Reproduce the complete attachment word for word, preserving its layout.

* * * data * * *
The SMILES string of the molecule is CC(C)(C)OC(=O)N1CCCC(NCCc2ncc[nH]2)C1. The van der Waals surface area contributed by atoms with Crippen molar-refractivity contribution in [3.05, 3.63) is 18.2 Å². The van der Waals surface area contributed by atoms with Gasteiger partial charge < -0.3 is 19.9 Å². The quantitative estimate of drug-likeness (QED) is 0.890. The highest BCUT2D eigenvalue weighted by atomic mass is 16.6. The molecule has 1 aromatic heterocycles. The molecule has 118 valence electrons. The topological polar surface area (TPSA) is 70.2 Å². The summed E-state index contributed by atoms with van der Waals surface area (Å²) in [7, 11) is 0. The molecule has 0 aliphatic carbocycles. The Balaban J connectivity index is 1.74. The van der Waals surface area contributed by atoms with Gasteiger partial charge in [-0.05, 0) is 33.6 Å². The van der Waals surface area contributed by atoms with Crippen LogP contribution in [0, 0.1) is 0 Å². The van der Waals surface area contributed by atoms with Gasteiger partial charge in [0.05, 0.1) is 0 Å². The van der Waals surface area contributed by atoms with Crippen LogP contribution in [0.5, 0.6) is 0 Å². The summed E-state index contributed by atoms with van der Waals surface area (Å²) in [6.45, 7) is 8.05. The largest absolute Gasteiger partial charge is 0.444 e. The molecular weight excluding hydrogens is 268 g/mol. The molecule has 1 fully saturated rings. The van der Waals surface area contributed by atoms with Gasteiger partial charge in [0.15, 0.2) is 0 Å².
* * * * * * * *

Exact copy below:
The SMILES string of the molecule is CC(C)(C)OC(=O)N1CCCC(NCCc2ncc[nH]2)C1. The van der Waals surface area contributed by atoms with Crippen molar-refractivity contribution in [3.05, 3.63) is 18.2 Å². The van der Waals surface area contributed by atoms with Gasteiger partial charge < -0.3 is 19.9 Å². The quantitative estimate of drug-likeness (QED) is 0.890. The highest BCUT2D eigenvalue weighted by atomic mass is 16.6. The molecule has 1 aromatic heterocycles. The molecule has 118 valence electrons. The topological polar surface area (TPSA) is 70.2 Å². The summed E-state index contributed by atoms with van der Waals surface area (Å²) in [7, 11) is 0. The molecule has 0 aliphatic carbocycles. The Balaban J connectivity index is 1.74. The van der Waals surface area contributed by atoms with Gasteiger partial charge in [-0.05, 0) is 33.6 Å². The van der Waals surface area contributed by atoms with Crippen LogP contribution in [0, 0.1) is 0 Å². The van der Waals surface area contributed by atoms with Gasteiger partial charge in [0.05, 0.1) is 0 Å². The van der Waals surface area contributed by atoms with Crippen LogP contribution in [0.5, 0.6) is 0 Å². The summed E-state index contributed by atoms with van der Waals surface area (Å²) in [6.45, 7) is 8.05. The largest absolute Gasteiger partial charge is 0.444 e. The molecular weight excluding hydrogens is 268 g/mol. The molecule has 1 fully saturated rings. The van der Waals surface area contributed by atoms with Gasteiger partial charge in [0.15, 0.2) is 0 Å².